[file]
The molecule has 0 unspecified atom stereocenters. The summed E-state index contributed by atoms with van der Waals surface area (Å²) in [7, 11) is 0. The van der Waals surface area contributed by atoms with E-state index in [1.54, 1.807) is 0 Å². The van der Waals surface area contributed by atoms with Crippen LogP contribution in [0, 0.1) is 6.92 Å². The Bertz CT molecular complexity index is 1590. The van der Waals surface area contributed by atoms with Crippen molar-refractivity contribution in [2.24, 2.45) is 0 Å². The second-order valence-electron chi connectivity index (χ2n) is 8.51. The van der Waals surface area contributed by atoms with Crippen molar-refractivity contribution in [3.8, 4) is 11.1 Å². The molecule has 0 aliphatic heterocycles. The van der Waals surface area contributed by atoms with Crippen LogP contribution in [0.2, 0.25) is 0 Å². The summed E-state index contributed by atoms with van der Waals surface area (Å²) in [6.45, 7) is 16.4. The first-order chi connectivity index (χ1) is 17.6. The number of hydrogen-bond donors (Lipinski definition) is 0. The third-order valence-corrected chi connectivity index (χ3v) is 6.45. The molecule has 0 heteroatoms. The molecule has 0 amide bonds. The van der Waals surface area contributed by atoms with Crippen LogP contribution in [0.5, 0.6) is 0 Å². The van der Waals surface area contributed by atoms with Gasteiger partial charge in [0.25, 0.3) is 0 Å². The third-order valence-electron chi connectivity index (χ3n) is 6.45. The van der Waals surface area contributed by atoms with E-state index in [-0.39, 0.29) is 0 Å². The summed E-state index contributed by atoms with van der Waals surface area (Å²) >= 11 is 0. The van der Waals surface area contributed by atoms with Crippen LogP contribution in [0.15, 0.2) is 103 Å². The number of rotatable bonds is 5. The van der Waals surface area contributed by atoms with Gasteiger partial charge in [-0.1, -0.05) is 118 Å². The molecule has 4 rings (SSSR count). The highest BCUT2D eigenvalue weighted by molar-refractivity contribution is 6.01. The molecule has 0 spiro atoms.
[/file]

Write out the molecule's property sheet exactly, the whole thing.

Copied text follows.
The molecule has 0 unspecified atom stereocenters. The summed E-state index contributed by atoms with van der Waals surface area (Å²) in [7, 11) is 0. The van der Waals surface area contributed by atoms with E-state index in [1.54, 1.807) is 0 Å². The van der Waals surface area contributed by atoms with Crippen LogP contribution in [0, 0.1) is 6.92 Å². The Bertz CT molecular complexity index is 1590. The van der Waals surface area contributed by atoms with Crippen molar-refractivity contribution in [2.24, 2.45) is 0 Å². The second-order valence-electron chi connectivity index (χ2n) is 8.51. The van der Waals surface area contributed by atoms with Crippen molar-refractivity contribution in [3.8, 4) is 11.1 Å². The molecule has 0 aliphatic heterocycles. The van der Waals surface area contributed by atoms with Crippen LogP contribution in [0.2, 0.25) is 0 Å². The summed E-state index contributed by atoms with van der Waals surface area (Å²) in [6.45, 7) is 16.4. The first-order chi connectivity index (χ1) is 17.6. The number of hydrogen-bond donors (Lipinski definition) is 0. The third-order valence-corrected chi connectivity index (χ3v) is 6.45. The molecule has 0 heteroatoms. The molecule has 0 amide bonds. The van der Waals surface area contributed by atoms with Crippen LogP contribution in [0.5, 0.6) is 0 Å². The van der Waals surface area contributed by atoms with Gasteiger partial charge in [0.25, 0.3) is 0 Å². The third-order valence-electron chi connectivity index (χ3n) is 6.45. The van der Waals surface area contributed by atoms with E-state index in [-0.39, 0.29) is 0 Å². The summed E-state index contributed by atoms with van der Waals surface area (Å²) >= 11 is 0. The van der Waals surface area contributed by atoms with Crippen LogP contribution in [0.15, 0.2) is 103 Å². The number of rotatable bonds is 5. The van der Waals surface area contributed by atoms with Gasteiger partial charge in [-0.1, -0.05) is 118 Å². The molecule has 4 rings (SSSR count). The highest BCUT2D eigenvalue weighted by molar-refractivity contribution is 6.01. The molecule has 0 spiro atoms.